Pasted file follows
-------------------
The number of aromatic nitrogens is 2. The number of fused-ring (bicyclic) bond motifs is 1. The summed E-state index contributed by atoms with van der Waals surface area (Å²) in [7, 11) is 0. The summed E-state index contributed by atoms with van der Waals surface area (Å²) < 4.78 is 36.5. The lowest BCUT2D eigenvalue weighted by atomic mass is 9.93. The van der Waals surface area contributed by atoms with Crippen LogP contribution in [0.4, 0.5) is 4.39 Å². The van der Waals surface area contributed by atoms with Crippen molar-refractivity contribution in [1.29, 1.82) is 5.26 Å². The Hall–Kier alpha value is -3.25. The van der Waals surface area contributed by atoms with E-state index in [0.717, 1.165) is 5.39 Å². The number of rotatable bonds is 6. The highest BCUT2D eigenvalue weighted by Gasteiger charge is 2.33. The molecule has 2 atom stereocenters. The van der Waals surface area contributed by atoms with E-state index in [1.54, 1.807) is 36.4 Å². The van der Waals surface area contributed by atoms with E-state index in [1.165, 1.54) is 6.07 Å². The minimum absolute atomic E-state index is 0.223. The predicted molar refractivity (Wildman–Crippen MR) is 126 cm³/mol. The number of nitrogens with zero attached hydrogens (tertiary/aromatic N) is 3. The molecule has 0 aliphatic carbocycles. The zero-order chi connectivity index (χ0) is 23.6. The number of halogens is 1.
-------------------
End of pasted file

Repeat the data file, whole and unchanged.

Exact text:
The number of aromatic nitrogens is 2. The number of fused-ring (bicyclic) bond motifs is 1. The summed E-state index contributed by atoms with van der Waals surface area (Å²) in [7, 11) is 0. The summed E-state index contributed by atoms with van der Waals surface area (Å²) < 4.78 is 36.5. The lowest BCUT2D eigenvalue weighted by atomic mass is 9.93. The van der Waals surface area contributed by atoms with Crippen LogP contribution in [0.4, 0.5) is 4.39 Å². The van der Waals surface area contributed by atoms with Crippen molar-refractivity contribution in [1.29, 1.82) is 5.26 Å². The Hall–Kier alpha value is -3.25. The van der Waals surface area contributed by atoms with E-state index in [0.717, 1.165) is 5.39 Å². The number of rotatable bonds is 6. The highest BCUT2D eigenvalue weighted by Gasteiger charge is 2.33. The molecule has 2 atom stereocenters. The van der Waals surface area contributed by atoms with E-state index in [1.54, 1.807) is 36.4 Å². The van der Waals surface area contributed by atoms with E-state index in [1.165, 1.54) is 6.07 Å². The minimum absolute atomic E-state index is 0.223. The predicted molar refractivity (Wildman–Crippen MR) is 126 cm³/mol. The number of nitrogens with zero attached hydrogens (tertiary/aromatic N) is 3. The molecule has 0 aliphatic carbocycles. The zero-order chi connectivity index (χ0) is 23.6. The number of halogens is 1.